No place better represents Russia than Red Square, or Krasnaya Ploshchad. Thousands of years of history have played out on this brick plaza, long used by the occupants of the Kremlin to congregate, celebrate, and castigate for all to see.
Start at Teatralnaya Ploshchad, or Theater Square, site of the celebrated (1) Bolshoi Theater (Teatralnaya Ploshchad 1; www.bolshoi.ru) and the lesser known (2) Maly Theater (Teatralnaya Ploshchad 1/6). The fantastic facade across the street is the (3) Metropol Hotel (Teatralny proezd 1/4), an amazing art nouveau masterpiece covered with multicolored mosaics and sculpted stone.
From here, walk southwest on Okhotny Ryad to Manezhnaya Ploshchad, or Manezh Square. The square is now occupied by the vast underground shopping mall (4) Okhotny Ryad (Manezhnaya Ploshchad). Surrounded by luxury hotels, the square centers on the statue of Marshall Zhukov, the heroic commander from WWII. The former (5) Central Lenin Museum (Krasnaya Ploshchad 1/5) provides the backdrop.
The best way to approach Red Square is through the (6) Resurrection Gate. Although this triumphal arch was built in the early 1990s, it is an exact replica of the original structure, which stood on this site from 1680 to the early 1930s. Now the stunning square is before you, ringed by historic buildings and amazing architecture. On the immediate left is the tiny (7) Kazan Cathedral, another 20th-century reproduction. And on your immediate right, anchoring the north end of the square, is the (8) State History Museum (Krasnaya Ploshchad 1; www.shm.ru). This stately brick building is a gem of a museum with each room dedicated to a different historical period.
The enormous, elaborate facade occupying the east side of the square is the State Department Store, better known as (9) GUM (Krasnaya Ploshchad; www.gum.ru). These days, GUM (pronounced goom) is filled with fancy boutiques and souvenir shops. The mighty towers of the (10) Kremlin (Krasnaya Ploshchad; eng.kremlin.ru/) dominate the west side of the square (although the visitor’s entrance is on the opposite side). In a prominent place near the center, (11) Lenin’s Mausoleum (Krasnaya Ploshchad) is still open for visitors (although his eventual interment is an ongoing subject of debate).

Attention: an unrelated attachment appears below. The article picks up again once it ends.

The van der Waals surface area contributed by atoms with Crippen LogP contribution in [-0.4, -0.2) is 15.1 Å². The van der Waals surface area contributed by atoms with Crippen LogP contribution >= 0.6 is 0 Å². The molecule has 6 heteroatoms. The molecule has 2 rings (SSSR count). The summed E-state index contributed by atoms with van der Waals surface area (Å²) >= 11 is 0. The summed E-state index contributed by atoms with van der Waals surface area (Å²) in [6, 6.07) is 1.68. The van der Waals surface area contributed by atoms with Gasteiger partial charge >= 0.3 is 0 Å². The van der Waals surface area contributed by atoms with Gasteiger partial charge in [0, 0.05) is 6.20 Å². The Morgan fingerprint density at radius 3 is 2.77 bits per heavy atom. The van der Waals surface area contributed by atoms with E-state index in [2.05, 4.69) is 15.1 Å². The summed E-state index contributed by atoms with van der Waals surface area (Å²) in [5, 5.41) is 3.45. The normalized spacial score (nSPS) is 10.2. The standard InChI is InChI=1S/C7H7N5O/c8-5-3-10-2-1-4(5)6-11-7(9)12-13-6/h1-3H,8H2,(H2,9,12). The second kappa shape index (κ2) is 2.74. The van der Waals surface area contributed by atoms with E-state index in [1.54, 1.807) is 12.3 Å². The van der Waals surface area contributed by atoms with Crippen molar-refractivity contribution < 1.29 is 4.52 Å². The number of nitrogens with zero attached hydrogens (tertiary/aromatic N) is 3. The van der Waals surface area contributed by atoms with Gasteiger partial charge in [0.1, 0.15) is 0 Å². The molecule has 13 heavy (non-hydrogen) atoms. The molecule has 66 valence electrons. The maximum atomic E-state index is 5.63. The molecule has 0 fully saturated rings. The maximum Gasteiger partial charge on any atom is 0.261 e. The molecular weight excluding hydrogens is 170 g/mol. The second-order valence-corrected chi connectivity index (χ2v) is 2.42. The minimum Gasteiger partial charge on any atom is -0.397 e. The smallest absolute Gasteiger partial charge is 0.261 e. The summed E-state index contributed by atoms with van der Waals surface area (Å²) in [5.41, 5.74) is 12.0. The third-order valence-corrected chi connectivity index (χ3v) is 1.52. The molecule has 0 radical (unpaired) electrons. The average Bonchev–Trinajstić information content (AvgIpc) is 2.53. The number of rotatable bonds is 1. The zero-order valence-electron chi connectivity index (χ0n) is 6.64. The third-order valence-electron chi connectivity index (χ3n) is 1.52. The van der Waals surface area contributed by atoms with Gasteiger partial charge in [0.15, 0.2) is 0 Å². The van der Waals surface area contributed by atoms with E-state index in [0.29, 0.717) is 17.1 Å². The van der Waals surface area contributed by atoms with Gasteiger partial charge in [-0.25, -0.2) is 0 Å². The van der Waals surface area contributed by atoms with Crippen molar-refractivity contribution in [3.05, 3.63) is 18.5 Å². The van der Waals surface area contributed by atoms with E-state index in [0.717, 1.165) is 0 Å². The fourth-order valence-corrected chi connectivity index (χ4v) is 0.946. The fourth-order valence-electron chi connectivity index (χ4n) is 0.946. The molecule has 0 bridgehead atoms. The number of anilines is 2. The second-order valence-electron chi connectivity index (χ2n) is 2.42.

At the far end of Red Square, the colorful confusion of onion domes and tent peaks is (12) Cathedral of St. Basil the Blessed (Krasnaya Ploshchad), the 16th-century church that is probably Moscow’s most recognizable sight. “The interior is mysterious and beautiful with its painted walls and iconostases of different period,” says Clementine Cecil, co-founder, Moscow Architectural Preservation Society (www.maps-moscow.com). “It was a museum during Communist times, which saved it from Bolshevik looting.” The church’s proper name is the Intercession Cathedral, named for the feast day on which the army of Ivan IV the Terrible captured the city of Kazan in 1552. But one chapel is built over the grave of Vasily (Basil) the Blessed, whose name has stuck to the whole church.
From here you can continue strolling south to the Moscow River for fabulous views of the gold domes of the Kremlin churches rising up over the red brick walls.
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